As someone who falls near the line between introvert and extrovert, my natural tendency to proactively engage with others varies. Yesterday, the sun was shining in Rochester and the temperature soared into the 60’s. It certainly did not feel like March. Maybe it was the weather; maybe it was just me,
Are you focusing on what’s most important?
The top business issues for 2012 all require proactive, strategic and thoughtful leadership, according to a recent report. Consider how your organization measures up. What can you do better to increase your business success in these areas?
Instead of pooling our potential and leveraging the strengths of others, we sometimes compete for supremacy—perhaps not overall domination, but at least some agreement of where each has the ultimate say. Successful leaders recognize and yield to the power of others. And from that, they become more powerful.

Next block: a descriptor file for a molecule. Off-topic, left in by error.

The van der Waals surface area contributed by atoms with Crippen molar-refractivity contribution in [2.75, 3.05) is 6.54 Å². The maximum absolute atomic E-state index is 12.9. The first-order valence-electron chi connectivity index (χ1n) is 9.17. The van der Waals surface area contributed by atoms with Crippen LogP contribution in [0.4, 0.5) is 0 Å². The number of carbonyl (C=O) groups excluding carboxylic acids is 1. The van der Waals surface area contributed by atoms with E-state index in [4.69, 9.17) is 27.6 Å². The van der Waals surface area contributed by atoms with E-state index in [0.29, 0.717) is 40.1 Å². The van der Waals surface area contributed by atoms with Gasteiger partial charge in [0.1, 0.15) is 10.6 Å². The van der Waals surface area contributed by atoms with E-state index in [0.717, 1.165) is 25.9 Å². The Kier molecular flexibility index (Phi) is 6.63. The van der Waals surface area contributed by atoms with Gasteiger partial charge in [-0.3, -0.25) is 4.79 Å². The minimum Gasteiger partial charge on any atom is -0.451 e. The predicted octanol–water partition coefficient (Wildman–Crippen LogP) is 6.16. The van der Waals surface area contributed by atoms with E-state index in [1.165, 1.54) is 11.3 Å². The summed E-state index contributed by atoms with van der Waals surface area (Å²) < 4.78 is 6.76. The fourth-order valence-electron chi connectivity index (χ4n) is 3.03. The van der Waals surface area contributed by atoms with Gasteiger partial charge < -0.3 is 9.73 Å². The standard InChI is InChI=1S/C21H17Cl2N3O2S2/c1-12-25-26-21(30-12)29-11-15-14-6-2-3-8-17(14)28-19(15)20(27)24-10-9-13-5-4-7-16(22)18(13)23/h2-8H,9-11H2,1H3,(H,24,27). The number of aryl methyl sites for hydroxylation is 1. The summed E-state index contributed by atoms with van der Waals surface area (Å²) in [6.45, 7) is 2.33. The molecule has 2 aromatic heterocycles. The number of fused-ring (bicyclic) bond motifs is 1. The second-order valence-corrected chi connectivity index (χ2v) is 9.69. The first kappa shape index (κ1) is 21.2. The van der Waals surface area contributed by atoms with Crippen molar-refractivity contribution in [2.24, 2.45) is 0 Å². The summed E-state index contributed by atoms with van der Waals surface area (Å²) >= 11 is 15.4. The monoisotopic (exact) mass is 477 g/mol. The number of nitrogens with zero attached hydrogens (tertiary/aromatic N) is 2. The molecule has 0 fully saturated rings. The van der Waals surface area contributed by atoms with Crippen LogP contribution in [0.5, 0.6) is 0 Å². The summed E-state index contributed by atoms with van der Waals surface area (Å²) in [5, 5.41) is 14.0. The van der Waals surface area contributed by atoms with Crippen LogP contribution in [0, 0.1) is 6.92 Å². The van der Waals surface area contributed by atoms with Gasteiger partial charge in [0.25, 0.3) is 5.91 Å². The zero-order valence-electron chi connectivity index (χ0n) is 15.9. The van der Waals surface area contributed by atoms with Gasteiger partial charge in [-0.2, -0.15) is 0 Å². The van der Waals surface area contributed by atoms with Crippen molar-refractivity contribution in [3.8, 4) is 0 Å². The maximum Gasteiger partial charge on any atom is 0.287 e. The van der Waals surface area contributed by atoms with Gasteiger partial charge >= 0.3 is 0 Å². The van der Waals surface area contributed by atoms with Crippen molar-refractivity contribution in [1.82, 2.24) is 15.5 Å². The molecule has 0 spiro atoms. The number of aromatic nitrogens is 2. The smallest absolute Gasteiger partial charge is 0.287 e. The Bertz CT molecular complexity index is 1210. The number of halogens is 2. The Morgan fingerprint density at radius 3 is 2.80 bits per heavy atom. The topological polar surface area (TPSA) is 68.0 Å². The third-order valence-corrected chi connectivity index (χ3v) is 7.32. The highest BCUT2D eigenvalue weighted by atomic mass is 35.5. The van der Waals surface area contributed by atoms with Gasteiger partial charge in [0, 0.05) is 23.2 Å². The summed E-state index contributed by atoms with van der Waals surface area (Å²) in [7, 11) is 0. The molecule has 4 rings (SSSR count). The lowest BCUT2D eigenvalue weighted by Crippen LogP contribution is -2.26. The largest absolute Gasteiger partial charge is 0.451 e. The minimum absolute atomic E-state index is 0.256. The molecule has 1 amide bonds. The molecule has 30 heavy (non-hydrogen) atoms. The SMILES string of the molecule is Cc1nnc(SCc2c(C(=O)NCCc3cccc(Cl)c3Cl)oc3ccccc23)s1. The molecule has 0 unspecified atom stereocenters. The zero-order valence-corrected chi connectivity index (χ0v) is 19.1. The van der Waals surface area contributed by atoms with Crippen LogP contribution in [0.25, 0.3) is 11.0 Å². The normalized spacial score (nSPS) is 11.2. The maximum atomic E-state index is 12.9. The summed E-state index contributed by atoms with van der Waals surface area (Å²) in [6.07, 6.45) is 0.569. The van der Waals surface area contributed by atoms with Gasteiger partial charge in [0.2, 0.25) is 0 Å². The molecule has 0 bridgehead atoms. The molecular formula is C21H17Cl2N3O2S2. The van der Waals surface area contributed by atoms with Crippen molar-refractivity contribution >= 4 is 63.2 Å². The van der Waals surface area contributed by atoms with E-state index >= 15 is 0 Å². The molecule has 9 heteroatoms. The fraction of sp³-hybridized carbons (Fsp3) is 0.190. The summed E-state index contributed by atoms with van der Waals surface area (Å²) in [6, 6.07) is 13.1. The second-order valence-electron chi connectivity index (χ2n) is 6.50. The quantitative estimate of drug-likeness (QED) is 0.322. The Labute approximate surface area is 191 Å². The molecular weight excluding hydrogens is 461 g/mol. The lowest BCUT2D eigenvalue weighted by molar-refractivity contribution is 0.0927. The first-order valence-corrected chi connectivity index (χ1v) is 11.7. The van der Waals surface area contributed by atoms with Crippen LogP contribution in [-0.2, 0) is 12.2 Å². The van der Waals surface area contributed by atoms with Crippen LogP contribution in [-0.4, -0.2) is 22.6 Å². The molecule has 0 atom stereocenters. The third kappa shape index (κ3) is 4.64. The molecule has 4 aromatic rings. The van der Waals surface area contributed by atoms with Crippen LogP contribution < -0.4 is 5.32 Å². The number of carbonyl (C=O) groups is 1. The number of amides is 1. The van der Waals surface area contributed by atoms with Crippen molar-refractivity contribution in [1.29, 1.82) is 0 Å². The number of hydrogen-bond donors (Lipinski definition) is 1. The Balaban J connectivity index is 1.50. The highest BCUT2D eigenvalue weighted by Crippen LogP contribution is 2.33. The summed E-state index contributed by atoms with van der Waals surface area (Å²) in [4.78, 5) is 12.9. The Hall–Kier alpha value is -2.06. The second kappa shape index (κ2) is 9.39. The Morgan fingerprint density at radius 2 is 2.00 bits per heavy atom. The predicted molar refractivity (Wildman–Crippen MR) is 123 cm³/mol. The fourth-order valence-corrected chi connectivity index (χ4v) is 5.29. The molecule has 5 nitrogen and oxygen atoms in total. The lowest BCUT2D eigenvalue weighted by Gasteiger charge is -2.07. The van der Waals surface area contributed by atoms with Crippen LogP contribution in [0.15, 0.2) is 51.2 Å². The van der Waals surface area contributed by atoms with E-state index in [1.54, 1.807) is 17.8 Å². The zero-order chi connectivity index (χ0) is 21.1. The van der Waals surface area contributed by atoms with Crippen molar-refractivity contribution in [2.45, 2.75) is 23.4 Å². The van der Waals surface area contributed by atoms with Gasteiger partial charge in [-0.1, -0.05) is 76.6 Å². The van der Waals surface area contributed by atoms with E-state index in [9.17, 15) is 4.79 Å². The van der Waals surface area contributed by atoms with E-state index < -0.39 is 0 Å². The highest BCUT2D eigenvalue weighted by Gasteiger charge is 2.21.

Self-deception is comfortable and safe, easy and natural. It’s also limiting and destructive. To meet the needs of ourselves and others, we must admit failure, learn from it, and modify our behavior for positive future outcomes.
Instead of relying on contingent rewards as a motivation strategy, offer employees some flexibility to accomplish tasks in their own way. This provides an opportunity to make the job more fun. Drawing motivation from within—rather than focusing on an external prize—drives employees toward personal fulfillment and better business results.
We achieve most as leaders by inspiring others. But first we must understand ourselves.